Organic agriculture and certification in Eastern Africa


Christoph Rosinger

Organic agriculture and certification in Eastern Africa

Shabka Background Nr. 2-2013

Organic agriculture is an upcoming sector and at any continent you may consider, the numbers of organic farmers and the area under organic cultivation are rising notably. In almost all European countries, organic farming has been rapidly developing since the beginning of the 1990s. In the period from 2000 to 2008, the total area under organic production including the in-conversion areas increased from 4.3 to an estimated 7.6 mio ha, which equals an increase of 7.4% per year.

Whilst certification plays a major role in the Western organic farming system, one must bear in mind that organic agriculture is not just limited to certified organic farms and products but includes all agricultural production systems that use natural processes rather than external inputs to enhance agricultural productivity. This consideration is of special importance when one is dealing with organic farming practices in developing countries. In the rural regions of countries of the Southern hemisphere, organic agriculture „by default“ is still the most wide-spread agricultural practice as many farmers lack market access to modern farming techniques like hybrid seeds, mineral fertilizers or synthetic pesticides. Still, organic agriculture and the interlinked certification has become a more and more important factor in developing countries, as the demand for certified organic products from the South increases in Western countries.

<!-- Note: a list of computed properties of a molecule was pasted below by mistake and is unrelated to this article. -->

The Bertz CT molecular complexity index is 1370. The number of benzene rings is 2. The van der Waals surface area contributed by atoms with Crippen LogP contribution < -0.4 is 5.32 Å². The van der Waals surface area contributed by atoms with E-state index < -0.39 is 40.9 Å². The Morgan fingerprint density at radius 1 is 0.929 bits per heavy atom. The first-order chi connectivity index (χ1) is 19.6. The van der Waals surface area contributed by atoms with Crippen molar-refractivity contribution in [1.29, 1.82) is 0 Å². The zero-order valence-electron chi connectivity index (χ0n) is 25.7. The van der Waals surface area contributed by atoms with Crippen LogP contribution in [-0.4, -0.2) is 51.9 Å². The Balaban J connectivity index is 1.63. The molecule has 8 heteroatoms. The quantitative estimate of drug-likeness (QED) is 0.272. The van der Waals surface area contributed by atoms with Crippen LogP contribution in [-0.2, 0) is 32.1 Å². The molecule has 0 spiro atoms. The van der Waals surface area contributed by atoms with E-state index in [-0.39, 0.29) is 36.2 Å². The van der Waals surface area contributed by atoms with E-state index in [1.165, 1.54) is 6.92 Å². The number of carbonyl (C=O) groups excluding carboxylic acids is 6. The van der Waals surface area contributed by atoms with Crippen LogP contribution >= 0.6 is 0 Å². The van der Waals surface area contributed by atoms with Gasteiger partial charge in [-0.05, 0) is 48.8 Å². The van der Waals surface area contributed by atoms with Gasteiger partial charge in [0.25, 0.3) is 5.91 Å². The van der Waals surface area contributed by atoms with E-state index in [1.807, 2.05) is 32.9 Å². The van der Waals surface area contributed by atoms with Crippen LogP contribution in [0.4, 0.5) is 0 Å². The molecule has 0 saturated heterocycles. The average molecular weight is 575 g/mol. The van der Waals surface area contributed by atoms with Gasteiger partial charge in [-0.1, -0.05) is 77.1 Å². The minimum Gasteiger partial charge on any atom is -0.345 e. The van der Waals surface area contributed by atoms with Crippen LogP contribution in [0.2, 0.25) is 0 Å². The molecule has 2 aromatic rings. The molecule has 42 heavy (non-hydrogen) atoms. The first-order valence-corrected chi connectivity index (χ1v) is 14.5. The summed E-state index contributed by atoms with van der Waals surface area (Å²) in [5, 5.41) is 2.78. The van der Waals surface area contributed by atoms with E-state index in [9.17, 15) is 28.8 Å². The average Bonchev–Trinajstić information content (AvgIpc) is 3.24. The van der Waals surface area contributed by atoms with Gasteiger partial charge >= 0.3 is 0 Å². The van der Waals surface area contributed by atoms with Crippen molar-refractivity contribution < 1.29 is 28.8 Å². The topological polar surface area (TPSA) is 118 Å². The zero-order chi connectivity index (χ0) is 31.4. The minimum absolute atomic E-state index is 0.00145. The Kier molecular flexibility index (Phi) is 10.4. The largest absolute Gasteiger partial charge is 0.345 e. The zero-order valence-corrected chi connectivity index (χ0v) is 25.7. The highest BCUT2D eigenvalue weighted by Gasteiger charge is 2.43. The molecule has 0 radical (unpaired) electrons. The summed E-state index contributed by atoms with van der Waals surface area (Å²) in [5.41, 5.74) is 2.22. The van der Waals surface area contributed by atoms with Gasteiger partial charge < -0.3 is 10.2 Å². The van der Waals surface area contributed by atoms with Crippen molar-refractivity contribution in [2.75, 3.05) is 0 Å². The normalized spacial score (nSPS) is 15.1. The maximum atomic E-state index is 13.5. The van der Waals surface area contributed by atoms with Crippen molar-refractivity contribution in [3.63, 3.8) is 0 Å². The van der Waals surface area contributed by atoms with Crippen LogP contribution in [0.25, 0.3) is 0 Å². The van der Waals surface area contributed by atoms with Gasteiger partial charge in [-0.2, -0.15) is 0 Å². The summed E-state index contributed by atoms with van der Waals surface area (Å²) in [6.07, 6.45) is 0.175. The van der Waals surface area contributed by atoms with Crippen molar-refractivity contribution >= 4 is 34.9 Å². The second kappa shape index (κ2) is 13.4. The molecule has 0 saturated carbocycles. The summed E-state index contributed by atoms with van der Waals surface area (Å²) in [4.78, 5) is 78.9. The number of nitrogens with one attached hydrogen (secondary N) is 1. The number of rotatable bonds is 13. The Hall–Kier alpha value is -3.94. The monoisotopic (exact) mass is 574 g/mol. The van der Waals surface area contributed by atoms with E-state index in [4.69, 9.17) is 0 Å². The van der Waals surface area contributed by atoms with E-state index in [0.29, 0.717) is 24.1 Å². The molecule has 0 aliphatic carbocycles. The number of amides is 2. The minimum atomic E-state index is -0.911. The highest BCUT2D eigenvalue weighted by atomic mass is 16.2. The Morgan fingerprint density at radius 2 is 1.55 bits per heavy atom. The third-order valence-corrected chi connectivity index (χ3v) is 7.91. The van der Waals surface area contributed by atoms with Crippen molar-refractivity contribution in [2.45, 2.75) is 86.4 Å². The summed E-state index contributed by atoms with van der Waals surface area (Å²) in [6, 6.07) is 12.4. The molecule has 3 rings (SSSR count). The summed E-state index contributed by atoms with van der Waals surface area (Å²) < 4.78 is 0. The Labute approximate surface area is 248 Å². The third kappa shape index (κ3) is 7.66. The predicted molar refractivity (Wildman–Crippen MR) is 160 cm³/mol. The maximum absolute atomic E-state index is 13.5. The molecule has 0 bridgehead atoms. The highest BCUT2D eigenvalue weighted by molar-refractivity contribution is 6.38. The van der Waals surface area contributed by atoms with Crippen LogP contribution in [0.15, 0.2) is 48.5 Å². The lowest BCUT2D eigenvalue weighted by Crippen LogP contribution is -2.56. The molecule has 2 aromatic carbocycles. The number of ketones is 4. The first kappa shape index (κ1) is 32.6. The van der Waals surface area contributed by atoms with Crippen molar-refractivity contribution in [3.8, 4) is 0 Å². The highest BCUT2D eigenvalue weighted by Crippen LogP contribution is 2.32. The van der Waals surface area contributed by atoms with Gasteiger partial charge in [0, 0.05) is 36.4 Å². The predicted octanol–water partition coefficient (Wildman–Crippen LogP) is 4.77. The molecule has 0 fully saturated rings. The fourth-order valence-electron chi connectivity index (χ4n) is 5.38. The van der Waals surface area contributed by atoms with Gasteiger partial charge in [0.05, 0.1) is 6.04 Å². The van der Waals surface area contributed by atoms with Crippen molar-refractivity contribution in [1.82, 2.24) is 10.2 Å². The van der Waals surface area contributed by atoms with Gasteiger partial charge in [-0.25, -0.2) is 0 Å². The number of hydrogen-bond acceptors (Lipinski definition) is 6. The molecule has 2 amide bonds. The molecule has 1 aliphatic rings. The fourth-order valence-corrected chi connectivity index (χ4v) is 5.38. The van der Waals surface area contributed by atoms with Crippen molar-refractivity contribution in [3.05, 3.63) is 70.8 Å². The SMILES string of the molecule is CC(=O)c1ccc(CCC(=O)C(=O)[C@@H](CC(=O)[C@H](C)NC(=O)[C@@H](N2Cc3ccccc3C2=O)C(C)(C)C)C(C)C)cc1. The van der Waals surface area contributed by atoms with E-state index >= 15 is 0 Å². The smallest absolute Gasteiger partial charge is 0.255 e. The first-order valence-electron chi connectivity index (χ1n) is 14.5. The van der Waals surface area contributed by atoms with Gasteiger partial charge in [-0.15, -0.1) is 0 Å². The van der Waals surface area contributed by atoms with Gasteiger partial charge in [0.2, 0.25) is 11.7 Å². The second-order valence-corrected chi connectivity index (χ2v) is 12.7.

This paper starts with a short overview of the current state of organic agriculture in Africa, whereby the focus will be on organic agriculture and its certification for export purposes. The certification system of this region shall be illustrated at the example of the United Republic of Tanzania. The aim is to analyse the opportunities and threats of organic agriculture and organic certification especially for smallholder farmers with special regard to food security issues. While certification and the ensuing export of organic products can constitute a new source of income, it can involve the danger of an exaggerated run into an export oriented economy, followed by an increasing dependency to fluctuating world market prices and a decrease of the self-supply rate.


Shabka Background Nr. 2-2013

Christoph Rosinger: Organic agriculture and certification in Eastern Africa

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